"We have crushed the ability of children to move about their own world." -- Mark Gorton, Rethink the Auto
Pro Walk/Pro Bike 2012 left us with a lot to think about.
One of the standout speakers of the week was Mark Gorton of Rethink the Auto. Gorton believes the car is a mechanism for rural mobility and is an inefficient way of moving people in cities. He highlighted evidence that our heavy investments in car infrastructure have crippled our social interactions and made life more difficult for parents, children, and the elderly. In a presentation for Cleveland, OH, Gorton says that modal split- the percentage of people traveling by car, walking transit, and bike- is determined by government policies. Our government policies in the U.S. strictly favor the personal vehicle and suppress other modes of transportation. MAP-21 blatantly reinforced this. Gorton's speech at Pro Walk/Pro Bike was compelling to me because he so clearly laid out the case for biking, walking, and transit not just because people who want to travel those ways should have the right to; rather, his point was that cities literally cannot afford to continue investing in cars. Biking is up, and car ownership among the younger generations is down. Infrastructure for bikes and pedestrians is far cheaper than that for cars. Gorton made a very logical case that even the most anti-bike/ped politician would have a tough time arguing with. Unfortunately, politicians don't have to meet a standard of logic. Still, we must make the case for smarter transportation investments when talking with legislators and with the public, because we are all paying for the roads. Gorton believes we need intense marketing to get the point across: "The strength in our movement is that there are so many people across the country who get this stuff, so we need to give them the tools to affect the political environment....We need a national campaign to change the way Americans think about transportation."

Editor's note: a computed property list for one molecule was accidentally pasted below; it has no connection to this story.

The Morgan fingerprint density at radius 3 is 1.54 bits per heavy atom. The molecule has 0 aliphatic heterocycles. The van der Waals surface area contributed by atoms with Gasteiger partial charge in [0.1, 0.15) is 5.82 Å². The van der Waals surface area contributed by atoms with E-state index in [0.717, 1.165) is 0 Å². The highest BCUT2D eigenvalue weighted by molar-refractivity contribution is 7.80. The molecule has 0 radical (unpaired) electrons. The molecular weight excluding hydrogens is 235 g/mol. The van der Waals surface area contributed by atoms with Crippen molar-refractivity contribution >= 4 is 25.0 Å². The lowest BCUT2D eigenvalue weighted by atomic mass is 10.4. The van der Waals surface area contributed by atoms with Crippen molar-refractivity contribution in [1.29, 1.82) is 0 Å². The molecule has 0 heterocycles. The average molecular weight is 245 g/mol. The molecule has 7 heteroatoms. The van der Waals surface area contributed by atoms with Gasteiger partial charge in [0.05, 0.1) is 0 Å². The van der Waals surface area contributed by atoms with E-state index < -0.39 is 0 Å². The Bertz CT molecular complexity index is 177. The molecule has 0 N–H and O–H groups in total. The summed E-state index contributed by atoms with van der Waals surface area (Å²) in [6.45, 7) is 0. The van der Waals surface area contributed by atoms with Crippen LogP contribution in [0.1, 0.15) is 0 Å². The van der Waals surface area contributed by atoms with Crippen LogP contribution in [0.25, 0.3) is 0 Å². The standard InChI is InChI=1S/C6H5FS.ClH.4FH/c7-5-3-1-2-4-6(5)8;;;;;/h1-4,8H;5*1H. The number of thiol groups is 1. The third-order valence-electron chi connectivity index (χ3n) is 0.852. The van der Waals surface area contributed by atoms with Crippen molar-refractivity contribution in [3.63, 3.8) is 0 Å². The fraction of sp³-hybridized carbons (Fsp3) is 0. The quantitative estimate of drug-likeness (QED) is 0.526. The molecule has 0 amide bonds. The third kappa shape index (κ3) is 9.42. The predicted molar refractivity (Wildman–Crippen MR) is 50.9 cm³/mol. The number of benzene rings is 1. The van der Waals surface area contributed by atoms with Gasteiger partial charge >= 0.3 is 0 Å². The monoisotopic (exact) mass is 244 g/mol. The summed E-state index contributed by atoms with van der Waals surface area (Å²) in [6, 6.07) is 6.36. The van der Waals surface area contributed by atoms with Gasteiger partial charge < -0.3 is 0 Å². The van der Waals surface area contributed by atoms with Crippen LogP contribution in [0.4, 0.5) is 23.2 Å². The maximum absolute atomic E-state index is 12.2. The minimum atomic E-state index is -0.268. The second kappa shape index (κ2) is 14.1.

Gorton was one of many impactful presenters at Pro Walk/Pro Bike, and it will take some time to process what I learned and sort the ideas swirling around in my head.
Be looking out for a post on the first National Women's Bicycling Summit, which merits its own space.
In the meantime, Georgia Bikes! Executive Director Brent Buice wrote some great thoughts on how to move forward with what we learned during the conference. Take a moment to read his blog post "Lessons from Long Beach" (and check their site while you're at it...they're our neighbors and are doing great things).
Oh, and in case you hadn't heard, Pro Walk/Pro Bike will return to the east coast in 2014 with Pittsburgh as host city.